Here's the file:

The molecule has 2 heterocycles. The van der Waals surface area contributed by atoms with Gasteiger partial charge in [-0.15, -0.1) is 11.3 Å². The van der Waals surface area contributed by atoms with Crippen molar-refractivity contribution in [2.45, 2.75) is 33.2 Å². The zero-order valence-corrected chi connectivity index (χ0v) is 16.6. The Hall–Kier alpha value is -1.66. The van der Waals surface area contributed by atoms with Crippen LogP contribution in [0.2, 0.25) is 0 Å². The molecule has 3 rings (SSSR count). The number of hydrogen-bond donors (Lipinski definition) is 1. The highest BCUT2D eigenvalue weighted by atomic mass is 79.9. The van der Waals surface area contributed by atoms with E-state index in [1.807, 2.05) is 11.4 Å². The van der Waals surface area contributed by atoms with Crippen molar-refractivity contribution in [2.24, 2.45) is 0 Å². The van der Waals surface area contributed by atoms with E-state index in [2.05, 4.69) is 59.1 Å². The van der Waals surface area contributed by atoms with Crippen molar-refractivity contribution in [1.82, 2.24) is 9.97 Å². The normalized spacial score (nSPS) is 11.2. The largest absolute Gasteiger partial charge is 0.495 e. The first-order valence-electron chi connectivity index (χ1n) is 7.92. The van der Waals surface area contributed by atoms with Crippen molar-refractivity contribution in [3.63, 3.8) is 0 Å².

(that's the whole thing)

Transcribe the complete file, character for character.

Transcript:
The molecule has 2 heterocycles. The van der Waals surface area contributed by atoms with Gasteiger partial charge in [-0.15, -0.1) is 11.3 Å². The van der Waals surface area contributed by atoms with Crippen molar-refractivity contribution in [2.45, 2.75) is 33.2 Å². The zero-order valence-corrected chi connectivity index (χ0v) is 16.6. The Hall–Kier alpha value is -1.66. The van der Waals surface area contributed by atoms with Crippen LogP contribution in [0.2, 0.25) is 0 Å². The molecule has 3 rings (SSSR count). The number of hydrogen-bond donors (Lipinski definition) is 1. The highest BCUT2D eigenvalue weighted by atomic mass is 79.9. The van der Waals surface area contributed by atoms with E-state index in [1.807, 2.05) is 11.4 Å². The van der Waals surface area contributed by atoms with Crippen molar-refractivity contribution in [2.24, 2.45) is 0 Å². The van der Waals surface area contributed by atoms with E-state index in [2.05, 4.69) is 59.1 Å². The van der Waals surface area contributed by atoms with Crippen molar-refractivity contribution in [1.82, 2.24) is 9.97 Å². The normalized spacial score (nSPS) is 11.2. The largest absolute Gasteiger partial charge is 0.495 e. The first-order valence-electron chi connectivity index (χ1n) is 7.92. The van der Waals surface area contributed by atoms with Crippen molar-refractivity contribution in [3.63, 3.8) is 0 Å².